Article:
GPT Chatbots and Academic Integrity: Why Generative AI Should be Allowed in the Classroom

The International Baccalaureate, a prestigious college prep organization, recently allowed students to use ChatGPT on the IB exam as long as they do not claim it as their work. This surprising development is the latest in the string of headlines related to generative AI. Many school systems have already banned ChatGPT out of fear of academic dishonesty. Turnitin has announced the development of an AI-detection software that will be rolling out in April. Generative AI has made many rapid improvements, but students will not completely forego traditional learning in favor of bot-generated responses. Educators should integrate AI into the classroom so students know how to use the developing technology effectively and ethically.

Limitations with AI

An educator’s biggest fear is that students will use ChatGPT to do their work for them. While this is a valid fear it is often exagerrated. Olya Kudina’s students were tasked with comparing their assignments with an AI generated assignment. They were initially blown away by “how quickly the chatbot rendered information into fluid prose;” that is until they reread the bot’s work. The students realized that the bot was using incorrect information and it was unable to provide sources for the things it was claiming . Kudina’s students concluded that “copying from ChatGPT wouldn’t actually net them a good grade.”

On the other hand, Pieter Snepvangers received a passing grade on a 2,000 word essay that was written by AI. While AI generated work is passable at first glance, it fails to produce high quality academic work. Snepvangers’ essay was very generalized and didn’t include any citations. The lecturer grading the essay said it had “fishy language.”

Many teachers are horrified at the thought that students will be able to type an essay prompt into an AI generator and submit a paper in about 20 minutes; however it is not always that simple. ChatGPT can only produce up to 365 words, meaning that the student must ask the AI multiple questions to meet a higher word count. Snepvanger asked ChatGPT ten different questions related to the essay prompt. After receiving the paragraphs, Snepvanger selected the best ones and “copied them in an order that ‘resembled the structure of an essay,’”  Even when trying to use Chat GPT, students must use fundamental writing skills to create a coherent paper.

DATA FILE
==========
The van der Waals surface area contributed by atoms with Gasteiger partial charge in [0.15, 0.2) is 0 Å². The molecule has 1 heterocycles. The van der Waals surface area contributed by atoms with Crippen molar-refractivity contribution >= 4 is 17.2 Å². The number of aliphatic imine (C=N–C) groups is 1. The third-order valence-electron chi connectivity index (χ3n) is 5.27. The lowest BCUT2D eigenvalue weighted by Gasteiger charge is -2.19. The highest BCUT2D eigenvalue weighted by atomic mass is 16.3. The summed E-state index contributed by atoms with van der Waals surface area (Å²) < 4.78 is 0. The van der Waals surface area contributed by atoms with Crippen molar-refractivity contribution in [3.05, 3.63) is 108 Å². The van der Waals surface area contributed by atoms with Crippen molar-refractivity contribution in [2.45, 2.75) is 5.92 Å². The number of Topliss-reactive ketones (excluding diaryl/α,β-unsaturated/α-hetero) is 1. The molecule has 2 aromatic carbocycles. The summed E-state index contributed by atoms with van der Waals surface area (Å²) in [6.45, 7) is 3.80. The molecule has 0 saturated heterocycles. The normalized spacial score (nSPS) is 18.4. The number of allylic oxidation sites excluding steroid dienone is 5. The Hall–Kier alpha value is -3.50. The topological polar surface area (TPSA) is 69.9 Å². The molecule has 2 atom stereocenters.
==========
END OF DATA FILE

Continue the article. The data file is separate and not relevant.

An AI is unlikely to do well on any assignment that requires anything more than a surface-level understanding of the material.  AI can’t properly source an article, and it doesn’t tell its users where its information came from. Any analysis produced by AI will be far too shallow to receive a good grade because the AI is unable to understand the deeper themes of texts or form original perspectives.

AI and Academic Integrity

Many institutions are grappling with the ethics of allowing AI in the classroom. Some are simply requiring that students state when they are using AI generated text. Others are claiming that use of AI in any form is plagiarism. Kalley Huang equates the current status of ChatGPT to Wikipedia in the early 2000’s, which educators also saw as the end of traditional education. Villanova University’s Chair of the Academic Integrity Program, Alice Dailey, believes that schools should allow AI, but they should develop a blanket policy that covers a wide range of circumstances. The advancement of AI technology is going to force educators revolutionize the way they evaluate student progress.

Many schools are moving away from take home essays and are using “in-class assignments, handwritten papers, group work and oral exams” to combat AI plagiarism. Stephen Marche claims that the essay is the “way we teach children how to research, think, and write.” Though these skills are important, there are better ways to teach them in an AI world. Antony Aumann is requiring students write their first draft in the classroom and explain each revision. This method of teaching is not only teaching the students how to write an essay, but is also forcing them to think critically about why they are writing it in this way.

AI in the Classroom

Instead of banning ChatGPT because of its risk to academic integrity, educators should use it as a tool in the classroom. The technology is not going away and students will be unprepared for the future if they are not taught how to use AI efficiently and ethically.

Students can only know the limitations of AI by using it. Ethan Mollick is not only allowing AI in his classroom, but he is mandating it. Mollick’s AI policy requires students to assume the AI is wrong, adding that students will be responsible for errors and omissions on behalf of the AI. Mollick also requires his students to include a paragraph at the end of their work disclosing the use of AI, as well as the prompts used.

Contrary to popular belief, turning in a research paper is not the height of academic evaluation. According to Kathy-Hersh Paseck, it is more important that students develop writing skills, like how to write a thesis and support it, rather than turning in a paper. Students are able to learn these necessary skills by interacting with AI.

Donnie Piercey’s fifth grade class plays a game of “find-the-bot,” which asks students to pick the AI summary out of a lineup with peers’ work.  The students said that the exercise helped them identify proper capitalization and punctuation, as well as how to correctly summarize information. This exercise also led to a discussion on writing voice, and why the AI text sounds “stilted.”

AI text generators are tools that should be embraced in the classroom. Like other technology that was new for its time, AI will not go away. The best thing educators can do for their students is to teach them efficient and ethical ways to use AI text generators while still honoring academic integrity and learning essential writing skills.